- Student feedback indicated that 20% were in favour and 80% were against.
For some, there was anxiety about the change of uniform: “we don’t want the uniform to be green”. For others in the upper school, there was a strong loyalty to the name and an anxiety that they would lose the chance to have leavers’ hoodies from Stanley Park. Others were very used to the name, especially those coming from Stanley Park primary schools, and didn’t want to change. Some thought that the school couldn’t afford the costs of changing the name.
There were those in favour too. They wanted a fresh start. They thought that the name held some poor history and thought a fresh break was a good thing.
Trust response to students:
The Trust recognises the strength of feeling from both sides of the argument. It makes commitments to students as shown below, written to students:
- The school colours will remain unchanged and the blazer will remain the current blue colour. There will be no switch to green blazers, skirts etc.
- You can wear Stanley Park badged items to school and in PE lessons until September 2021. For current years 9 and 10, you can remain “Stanley Park” badged until you join the sixth form or leave the school.
- Leavers’ hoodies are for leavers. If you prefer to have Stanley Park High School on your hoodies, then the Trust will respect this.
- The additional costs associated with the name change are low; this cost will not make any difference to the support and resources available.
- The Trust will not discard the past history of the school. The Trust agrees that there are significant achievements in the past of the school’s history that should be recorded. The Trust will ask the school to develop a past students’ alumni page as well as a history page that will celebrate the school’s past and the links to the local area.
- It will ask the CEO of the Trust to meet with school council and see if there are other concerns that can be answered.
Why has the Trust taken the adults’ responses in preference to student feedback?
Adults tend to think about the bigger picture and the longer term situation. In this situation, they take into account the local community perception, the history of the school, the mechanisms of change and the underlying messages that eg a name change sends out to the community. Adults have an understanding of the adult world, and how it works, in a way that most teenagers do not.
Most teenagers think about the immediate, and how a decision impacts upon them. This is perfectly natural and is part of growing up. Parents and school staff spend much time explaining others’ viewpoints and helping teenagers see the bigger picture to prepare them for the adult world.
In this case, students are naturally looking for the things that are important to them. Eg the leavers’ hoodies or the wish to not have a green uniform. Teenagers are also an interesting mix of wanting the familiarity of staff, routines and names whilst also pushing against these structures and rules.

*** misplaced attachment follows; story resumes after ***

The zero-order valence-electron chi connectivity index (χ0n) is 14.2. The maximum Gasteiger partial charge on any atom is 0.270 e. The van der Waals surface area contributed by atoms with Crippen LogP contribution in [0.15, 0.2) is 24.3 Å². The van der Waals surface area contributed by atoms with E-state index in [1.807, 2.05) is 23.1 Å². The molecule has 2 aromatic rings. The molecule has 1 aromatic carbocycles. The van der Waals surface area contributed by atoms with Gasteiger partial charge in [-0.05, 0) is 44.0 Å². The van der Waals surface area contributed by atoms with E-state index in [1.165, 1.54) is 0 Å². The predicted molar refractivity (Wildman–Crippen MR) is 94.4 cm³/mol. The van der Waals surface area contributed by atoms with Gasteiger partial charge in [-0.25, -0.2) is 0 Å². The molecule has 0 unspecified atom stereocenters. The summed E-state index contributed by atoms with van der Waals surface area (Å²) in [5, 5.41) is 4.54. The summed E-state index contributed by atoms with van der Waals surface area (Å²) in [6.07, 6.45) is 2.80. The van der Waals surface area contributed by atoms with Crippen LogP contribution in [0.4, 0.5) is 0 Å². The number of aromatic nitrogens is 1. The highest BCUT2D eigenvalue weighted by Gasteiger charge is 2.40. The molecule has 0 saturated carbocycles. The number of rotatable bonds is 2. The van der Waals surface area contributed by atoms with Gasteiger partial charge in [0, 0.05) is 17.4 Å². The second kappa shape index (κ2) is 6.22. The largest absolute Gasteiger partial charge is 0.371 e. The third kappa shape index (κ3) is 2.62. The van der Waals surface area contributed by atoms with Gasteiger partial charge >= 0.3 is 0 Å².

We also know that half of those currently in school will be in sixth form or will have left the school by the time the new blazer becomes compulsory. They can continue to wear SPH badges with pride, if that is their preference, and we have no problem with them continuing to keep these strong links to SPH.
There is a long lead in time of two years before we ask students to break with the SPH names on blazers. Whilst not planned as such, this gives students transition time.
When making the decision, the Trust has looked for the long-term interests of the school, including future students and families who are yet to apply. This goes beyond the immediate cohort and their views and reinforces the long term commitment of the Trust to its schools.
Does this mean that student voice does not have a place anymore?
Not at all. However, having a voice is not the same as making the decisions.
The Trust has to take a long-term view. It needs to think about the school a year from now, 5 years from now and 10 years from now. It agrees with the adults that responded that a change of name for the school’s future is in its best interest.
The Trust will ask the school to arrange for school council to meet with the CEO in order to talk through their anxieties about the name change and see if there are other commitments that can be made to reassure students. There is information to feedback the outcome to students and let them know to raise questions or concerns with school council.
In addition, the Trust has already made commitments to students as a result of their voice (see above).
How will the Trust explain to students?
The Trust will meet with the student council to discuss the issues. The Trust will also provide the school with information for students that explains why the name change has been decided and what it will do to take into account that many students are keen to keep that connection with the old name.
They will also explain how the school is being closed by the DfE, and how Oaks Park is (as far as the department of education is concerned) a new school regardless of its name.